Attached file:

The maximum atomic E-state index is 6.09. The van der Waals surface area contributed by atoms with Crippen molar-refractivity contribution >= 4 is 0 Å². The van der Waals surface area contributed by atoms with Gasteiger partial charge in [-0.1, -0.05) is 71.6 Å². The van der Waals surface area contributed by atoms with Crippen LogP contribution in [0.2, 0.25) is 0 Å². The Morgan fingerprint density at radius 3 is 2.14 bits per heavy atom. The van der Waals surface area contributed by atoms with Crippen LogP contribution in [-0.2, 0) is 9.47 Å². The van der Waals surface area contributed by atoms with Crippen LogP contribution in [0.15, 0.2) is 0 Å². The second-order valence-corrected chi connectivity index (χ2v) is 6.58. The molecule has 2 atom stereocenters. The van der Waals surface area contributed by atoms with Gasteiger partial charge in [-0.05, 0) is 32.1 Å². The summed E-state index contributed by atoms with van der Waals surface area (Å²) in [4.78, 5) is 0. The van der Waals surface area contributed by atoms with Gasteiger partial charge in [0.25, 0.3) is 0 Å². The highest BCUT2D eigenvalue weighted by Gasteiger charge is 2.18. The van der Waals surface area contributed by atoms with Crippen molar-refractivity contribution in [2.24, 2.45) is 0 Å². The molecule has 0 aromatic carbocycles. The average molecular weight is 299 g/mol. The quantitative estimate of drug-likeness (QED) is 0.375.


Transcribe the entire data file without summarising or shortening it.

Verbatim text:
The maximum atomic E-state index is 6.09. The van der Waals surface area contributed by atoms with Crippen molar-refractivity contribution >= 4 is 0 Å². The van der Waals surface area contributed by atoms with Gasteiger partial charge in [-0.1, -0.05) is 71.6 Å². The van der Waals surface area contributed by atoms with Crippen LogP contribution in [0.2, 0.25) is 0 Å². The Morgan fingerprint density at radius 3 is 2.14 bits per heavy atom. The van der Waals surface area contributed by atoms with Crippen LogP contribution in [-0.2, 0) is 9.47 Å². The van der Waals surface area contributed by atoms with Crippen LogP contribution in [0.15, 0.2) is 0 Å². The second-order valence-corrected chi connectivity index (χ2v) is 6.58. The molecule has 2 atom stereocenters. The van der Waals surface area contributed by atoms with Gasteiger partial charge in [-0.05, 0) is 32.1 Å². The summed E-state index contributed by atoms with van der Waals surface area (Å²) in [4.78, 5) is 0. The van der Waals surface area contributed by atoms with Gasteiger partial charge in [0.25, 0.3) is 0 Å². The highest BCUT2D eigenvalue weighted by Gasteiger charge is 2.18. The van der Waals surface area contributed by atoms with Crippen molar-refractivity contribution in [2.24, 2.45) is 0 Å². The molecule has 0 aromatic carbocycles. The average molecular weight is 299 g/mol. The quantitative estimate of drug-likeness (QED) is 0.375.